Are censors pandering to homophobia?

    US film censors have ruled 'Pride' unfit for under-16s, though it contains no sex or violence
    The magic of roundabouts

    Lords of the rings

    Just who are the Roundabout Appreciation Society?
    Why do we like making lists?

    Notes to self: Why do we like making lists?

    Well it was good enough for Ancient Egyptians and Picasso...
    Hong Kong protests: A good time to open a new restaurant?

    A good time to open a new restaurant in Hong Kong?

    As pro-democracy demonstrators hold firm, chef Rowley Leigh, who's in the city to open a new restaurant, says you couldn't hope to meet a nicer bunch
    Paris Fashion Week: Karl Lagerfeld leads a feminist riot on 'Boulevard Chanel'

    Paris Fashion Week

    Lagerfeld leads a feminist riot on 'Boulevard Chanel'
    Bruce Chatwin's Wales: One of the finest one-day walks in Britain

    Simon Calder discovers Bruce Chatwin's Wales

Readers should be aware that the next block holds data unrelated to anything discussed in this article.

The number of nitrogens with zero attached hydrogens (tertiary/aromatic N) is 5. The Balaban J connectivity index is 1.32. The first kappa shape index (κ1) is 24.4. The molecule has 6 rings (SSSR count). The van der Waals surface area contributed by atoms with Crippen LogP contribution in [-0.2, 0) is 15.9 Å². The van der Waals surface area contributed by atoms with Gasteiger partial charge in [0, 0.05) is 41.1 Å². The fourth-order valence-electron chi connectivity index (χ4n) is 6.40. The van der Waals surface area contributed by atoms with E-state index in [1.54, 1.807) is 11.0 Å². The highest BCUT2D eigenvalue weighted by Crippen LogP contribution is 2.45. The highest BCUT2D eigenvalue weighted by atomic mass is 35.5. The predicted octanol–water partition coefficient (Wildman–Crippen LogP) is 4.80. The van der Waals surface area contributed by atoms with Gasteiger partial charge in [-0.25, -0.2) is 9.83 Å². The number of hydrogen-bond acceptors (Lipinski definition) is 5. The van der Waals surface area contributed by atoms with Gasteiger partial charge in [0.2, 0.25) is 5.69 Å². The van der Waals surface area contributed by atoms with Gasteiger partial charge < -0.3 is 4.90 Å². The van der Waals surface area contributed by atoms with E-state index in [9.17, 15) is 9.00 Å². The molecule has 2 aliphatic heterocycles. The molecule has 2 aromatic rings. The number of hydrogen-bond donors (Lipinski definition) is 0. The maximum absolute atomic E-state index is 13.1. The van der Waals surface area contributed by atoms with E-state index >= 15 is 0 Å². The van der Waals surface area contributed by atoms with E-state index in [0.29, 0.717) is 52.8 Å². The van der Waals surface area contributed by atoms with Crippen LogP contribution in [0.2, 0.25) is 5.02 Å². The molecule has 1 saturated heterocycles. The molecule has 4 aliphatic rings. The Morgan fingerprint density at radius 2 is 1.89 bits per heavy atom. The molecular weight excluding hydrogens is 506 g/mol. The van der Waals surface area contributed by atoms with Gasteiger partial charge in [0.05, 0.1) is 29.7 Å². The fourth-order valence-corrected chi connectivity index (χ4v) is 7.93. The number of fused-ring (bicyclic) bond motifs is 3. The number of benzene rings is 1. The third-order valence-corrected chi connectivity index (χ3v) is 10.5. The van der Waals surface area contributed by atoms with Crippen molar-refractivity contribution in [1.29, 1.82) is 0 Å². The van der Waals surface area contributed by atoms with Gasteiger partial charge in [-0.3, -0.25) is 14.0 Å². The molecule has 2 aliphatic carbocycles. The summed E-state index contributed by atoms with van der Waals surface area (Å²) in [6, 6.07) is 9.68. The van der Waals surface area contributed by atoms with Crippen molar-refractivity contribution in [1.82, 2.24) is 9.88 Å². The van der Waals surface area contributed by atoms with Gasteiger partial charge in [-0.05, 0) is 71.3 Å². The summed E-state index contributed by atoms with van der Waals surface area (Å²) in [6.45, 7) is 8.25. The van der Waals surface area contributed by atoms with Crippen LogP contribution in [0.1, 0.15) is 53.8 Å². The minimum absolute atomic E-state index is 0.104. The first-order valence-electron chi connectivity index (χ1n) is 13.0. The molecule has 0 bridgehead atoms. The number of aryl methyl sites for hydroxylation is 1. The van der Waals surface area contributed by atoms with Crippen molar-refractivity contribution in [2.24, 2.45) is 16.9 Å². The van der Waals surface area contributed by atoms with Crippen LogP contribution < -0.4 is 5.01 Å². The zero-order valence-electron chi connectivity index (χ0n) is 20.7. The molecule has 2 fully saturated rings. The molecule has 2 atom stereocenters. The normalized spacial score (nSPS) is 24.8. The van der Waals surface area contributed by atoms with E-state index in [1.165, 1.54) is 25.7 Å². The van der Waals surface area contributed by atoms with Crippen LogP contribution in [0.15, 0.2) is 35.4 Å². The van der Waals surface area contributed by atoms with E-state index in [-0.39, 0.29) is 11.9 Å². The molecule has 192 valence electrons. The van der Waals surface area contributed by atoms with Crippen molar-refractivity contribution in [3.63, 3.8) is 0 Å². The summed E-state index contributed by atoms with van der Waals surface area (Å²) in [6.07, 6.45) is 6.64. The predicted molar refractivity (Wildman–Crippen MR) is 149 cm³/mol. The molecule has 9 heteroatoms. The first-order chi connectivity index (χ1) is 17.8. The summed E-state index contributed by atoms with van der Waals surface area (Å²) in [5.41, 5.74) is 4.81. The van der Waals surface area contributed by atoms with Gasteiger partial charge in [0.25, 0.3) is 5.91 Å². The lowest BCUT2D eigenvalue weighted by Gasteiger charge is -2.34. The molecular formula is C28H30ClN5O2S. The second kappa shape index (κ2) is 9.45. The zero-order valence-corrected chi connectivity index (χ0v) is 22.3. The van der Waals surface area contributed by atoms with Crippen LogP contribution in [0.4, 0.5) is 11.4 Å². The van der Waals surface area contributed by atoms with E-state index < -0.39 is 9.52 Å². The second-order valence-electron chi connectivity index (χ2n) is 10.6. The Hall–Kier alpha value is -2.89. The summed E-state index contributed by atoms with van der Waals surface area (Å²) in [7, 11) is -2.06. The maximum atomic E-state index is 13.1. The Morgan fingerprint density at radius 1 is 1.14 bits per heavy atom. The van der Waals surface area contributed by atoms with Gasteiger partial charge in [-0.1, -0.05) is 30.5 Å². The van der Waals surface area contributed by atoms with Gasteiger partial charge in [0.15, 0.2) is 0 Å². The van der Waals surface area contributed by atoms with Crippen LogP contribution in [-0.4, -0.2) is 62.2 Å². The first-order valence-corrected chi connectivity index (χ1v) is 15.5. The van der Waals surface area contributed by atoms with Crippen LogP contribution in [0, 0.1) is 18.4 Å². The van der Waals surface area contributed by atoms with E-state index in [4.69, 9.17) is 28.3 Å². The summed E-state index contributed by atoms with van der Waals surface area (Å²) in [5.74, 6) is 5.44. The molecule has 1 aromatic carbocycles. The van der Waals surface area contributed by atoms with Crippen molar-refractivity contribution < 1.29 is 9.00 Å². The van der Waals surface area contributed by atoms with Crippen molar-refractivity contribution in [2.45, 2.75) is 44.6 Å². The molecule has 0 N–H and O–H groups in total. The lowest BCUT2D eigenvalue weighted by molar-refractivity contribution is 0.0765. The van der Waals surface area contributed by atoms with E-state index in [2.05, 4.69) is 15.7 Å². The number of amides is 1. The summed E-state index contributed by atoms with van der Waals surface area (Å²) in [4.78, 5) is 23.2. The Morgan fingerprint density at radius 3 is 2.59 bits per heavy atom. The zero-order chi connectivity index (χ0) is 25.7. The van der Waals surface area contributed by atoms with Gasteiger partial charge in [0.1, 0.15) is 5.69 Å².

One of the finest one-day walks you could hope for - in Britain
    10 best children's nightwear

    10 best children's nightwear

    Make sure the kids stay cosy on cooler autumn nights in this selection of pjs, onesies and nighties
    Manchester City vs Roma: Five things we learnt from City’s draw at the Etihad

    Manchester City vs Roma

    Five things we learnt from City’s Champions League draw at the Etihad
    Martin Hardy: Mike Ashley must act now and end the Alan Pardew reign

    Trouble on the Tyne

    Ashley must act now and end Pardew's reign at Newcastle, says Martin Hardy
    Isis is an hour from Baghdad, the Iraq army has little chance against it, and air strikes won't help

    Isis an hour away from Baghdad -

    and with no sign of Iraq army being able to make a successful counter-attack
    Turner Prize 2014 is frustratingly timid

    Turner Prize 2014 is frustratingly timid

    The exhibition nods to rich and potentially brilliant ideas, but steps back
    Last chance to see: Half the world’s animals have disappeared over the last 40 years

    Last chance to see...

    The Earth’s animal wildlife population has halved in 40 years
    So here's why teenagers are always grumpy - and it's not what you think

    Truth behind teens' grumpiness

    Early school hours mess with their biological clocks
    Why can no one stop hackers putting celebrities' private photos online?

    Hacked photos: the third wave

    Why can no one stop hackers putting celebrities' private photos online?